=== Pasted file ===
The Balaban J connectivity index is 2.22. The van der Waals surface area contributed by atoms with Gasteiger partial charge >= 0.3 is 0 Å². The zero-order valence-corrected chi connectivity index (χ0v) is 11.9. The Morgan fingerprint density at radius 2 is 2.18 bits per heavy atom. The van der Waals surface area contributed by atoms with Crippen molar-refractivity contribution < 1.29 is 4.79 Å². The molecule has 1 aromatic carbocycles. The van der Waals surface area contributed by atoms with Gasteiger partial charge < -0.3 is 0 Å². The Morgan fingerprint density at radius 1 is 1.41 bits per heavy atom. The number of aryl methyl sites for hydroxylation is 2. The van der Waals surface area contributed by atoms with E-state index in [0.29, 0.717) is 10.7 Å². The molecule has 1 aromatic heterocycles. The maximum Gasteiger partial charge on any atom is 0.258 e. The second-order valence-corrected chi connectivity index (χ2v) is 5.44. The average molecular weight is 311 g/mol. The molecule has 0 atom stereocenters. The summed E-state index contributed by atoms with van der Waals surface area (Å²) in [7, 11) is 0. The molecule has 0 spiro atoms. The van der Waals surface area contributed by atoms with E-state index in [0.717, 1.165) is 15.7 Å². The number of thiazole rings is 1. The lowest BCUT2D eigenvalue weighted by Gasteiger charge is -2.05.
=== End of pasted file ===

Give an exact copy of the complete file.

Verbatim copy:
The Balaban J connectivity index is 2.22. The van der Waals surface area contributed by atoms with Gasteiger partial charge >= 0.3 is 0 Å². The zero-order valence-corrected chi connectivity index (χ0v) is 11.9. The Morgan fingerprint density at radius 2 is 2.18 bits per heavy atom. The van der Waals surface area contributed by atoms with Crippen molar-refractivity contribution < 1.29 is 4.79 Å². The molecule has 1 aromatic carbocycles. The van der Waals surface area contributed by atoms with Gasteiger partial charge < -0.3 is 0 Å². The Morgan fingerprint density at radius 1 is 1.41 bits per heavy atom. The number of aryl methyl sites for hydroxylation is 2. The van der Waals surface area contributed by atoms with E-state index in [0.29, 0.717) is 10.7 Å². The molecule has 1 aromatic heterocycles. The maximum Gasteiger partial charge on any atom is 0.258 e. The second-order valence-corrected chi connectivity index (χ2v) is 5.44. The average molecular weight is 311 g/mol. The molecule has 0 atom stereocenters. The summed E-state index contributed by atoms with van der Waals surface area (Å²) in [7, 11) is 0. The molecule has 0 spiro atoms. The van der Waals surface area contributed by atoms with E-state index in [0.717, 1.165) is 15.7 Å². The number of thiazole rings is 1. The lowest BCUT2D eigenvalue weighted by Gasteiger charge is -2.05.